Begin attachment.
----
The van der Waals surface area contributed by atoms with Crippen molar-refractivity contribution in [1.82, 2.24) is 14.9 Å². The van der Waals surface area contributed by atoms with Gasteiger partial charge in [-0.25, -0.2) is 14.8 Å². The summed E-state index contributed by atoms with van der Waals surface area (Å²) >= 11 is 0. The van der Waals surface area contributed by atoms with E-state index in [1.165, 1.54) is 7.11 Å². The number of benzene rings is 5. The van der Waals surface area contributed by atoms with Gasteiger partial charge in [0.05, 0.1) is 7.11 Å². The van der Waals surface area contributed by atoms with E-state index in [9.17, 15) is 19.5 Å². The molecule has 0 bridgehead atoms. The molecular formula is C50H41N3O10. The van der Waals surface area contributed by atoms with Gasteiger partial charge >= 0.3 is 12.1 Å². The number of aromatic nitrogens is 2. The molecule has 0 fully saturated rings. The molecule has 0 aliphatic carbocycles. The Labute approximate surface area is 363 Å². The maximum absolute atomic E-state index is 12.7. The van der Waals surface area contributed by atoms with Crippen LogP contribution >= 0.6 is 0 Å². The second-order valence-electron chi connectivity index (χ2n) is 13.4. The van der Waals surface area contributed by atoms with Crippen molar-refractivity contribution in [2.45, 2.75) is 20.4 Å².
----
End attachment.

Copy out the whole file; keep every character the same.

The van der Waals surface area contributed by atoms with Crippen molar-refractivity contribution in [1.82, 2.24) is 14.9 Å². The van der Waals surface area contributed by atoms with Gasteiger partial charge in [-0.25, -0.2) is 14.8 Å². The summed E-state index contributed by atoms with van der Waals surface area (Å²) >= 11 is 0. The van der Waals surface area contributed by atoms with E-state index in [1.165, 1.54) is 7.11 Å². The number of benzene rings is 5. The van der Waals surface area contributed by atoms with Gasteiger partial charge in [0.05, 0.1) is 7.11 Å². The van der Waals surface area contributed by atoms with E-state index in [9.17, 15) is 19.5 Å². The molecule has 0 bridgehead atoms. The molecular formula is C50H41N3O10. The van der Waals surface area contributed by atoms with Gasteiger partial charge >= 0.3 is 12.1 Å². The number of aromatic nitrogens is 2. The molecule has 0 fully saturated rings. The molecule has 0 aliphatic carbocycles. The Labute approximate surface area is 363 Å². The maximum absolute atomic E-state index is 12.7. The van der Waals surface area contributed by atoms with Crippen LogP contribution >= 0.6 is 0 Å². The second-order valence-electron chi connectivity index (χ2n) is 13.4. The van der Waals surface area contributed by atoms with Crippen molar-refractivity contribution in [2.45, 2.75) is 20.4 Å².